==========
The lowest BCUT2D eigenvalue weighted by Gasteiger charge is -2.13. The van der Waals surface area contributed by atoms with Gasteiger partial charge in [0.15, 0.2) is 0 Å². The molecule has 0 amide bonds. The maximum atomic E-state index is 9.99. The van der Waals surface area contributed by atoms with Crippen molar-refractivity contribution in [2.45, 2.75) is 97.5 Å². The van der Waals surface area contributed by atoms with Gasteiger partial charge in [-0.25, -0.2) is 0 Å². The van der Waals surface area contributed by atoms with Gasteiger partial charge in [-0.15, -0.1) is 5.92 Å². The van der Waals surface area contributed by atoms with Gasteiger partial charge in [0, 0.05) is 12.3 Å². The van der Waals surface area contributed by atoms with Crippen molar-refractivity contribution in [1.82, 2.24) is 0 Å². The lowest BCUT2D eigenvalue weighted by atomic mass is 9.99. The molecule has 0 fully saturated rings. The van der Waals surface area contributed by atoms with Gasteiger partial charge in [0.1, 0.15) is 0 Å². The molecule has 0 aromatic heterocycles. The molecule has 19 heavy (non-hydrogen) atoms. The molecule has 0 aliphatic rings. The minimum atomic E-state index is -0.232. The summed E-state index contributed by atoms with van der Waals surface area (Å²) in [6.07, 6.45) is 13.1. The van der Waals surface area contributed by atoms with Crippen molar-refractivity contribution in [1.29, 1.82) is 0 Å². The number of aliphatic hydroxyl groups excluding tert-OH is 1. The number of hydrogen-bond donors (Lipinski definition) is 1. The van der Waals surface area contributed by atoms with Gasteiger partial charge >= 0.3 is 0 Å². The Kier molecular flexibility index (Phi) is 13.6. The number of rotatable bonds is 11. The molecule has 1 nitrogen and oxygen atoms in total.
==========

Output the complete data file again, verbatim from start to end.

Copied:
The lowest BCUT2D eigenvalue weighted by Gasteiger charge is -2.13. The van der Waals surface area contributed by atoms with Gasteiger partial charge in [0.15, 0.2) is 0 Å². The molecule has 0 amide bonds. The maximum atomic E-state index is 9.99. The van der Waals surface area contributed by atoms with Crippen molar-refractivity contribution in [2.45, 2.75) is 97.5 Å². The van der Waals surface area contributed by atoms with Gasteiger partial charge in [-0.25, -0.2) is 0 Å². The van der Waals surface area contributed by atoms with Gasteiger partial charge in [-0.15, -0.1) is 5.92 Å². The van der Waals surface area contributed by atoms with Gasteiger partial charge in [0, 0.05) is 12.3 Å². The van der Waals surface area contributed by atoms with Crippen molar-refractivity contribution in [1.82, 2.24) is 0 Å². The lowest BCUT2D eigenvalue weighted by atomic mass is 9.99. The molecule has 0 fully saturated rings. The van der Waals surface area contributed by atoms with Gasteiger partial charge in [0.1, 0.15) is 0 Å². The molecule has 0 aromatic heterocycles. The molecule has 19 heavy (non-hydrogen) atoms. The molecule has 0 aliphatic rings. The minimum atomic E-state index is -0.232. The summed E-state index contributed by atoms with van der Waals surface area (Å²) in [6.07, 6.45) is 13.1. The van der Waals surface area contributed by atoms with Crippen molar-refractivity contribution in [1.29, 1.82) is 0 Å². The number of aliphatic hydroxyl groups excluding tert-OH is 1. The number of hydrogen-bond donors (Lipinski definition) is 1. The van der Waals surface area contributed by atoms with Gasteiger partial charge >= 0.3 is 0 Å². The Kier molecular flexibility index (Phi) is 13.6. The number of rotatable bonds is 11. The molecule has 1 nitrogen and oxygen atoms in total.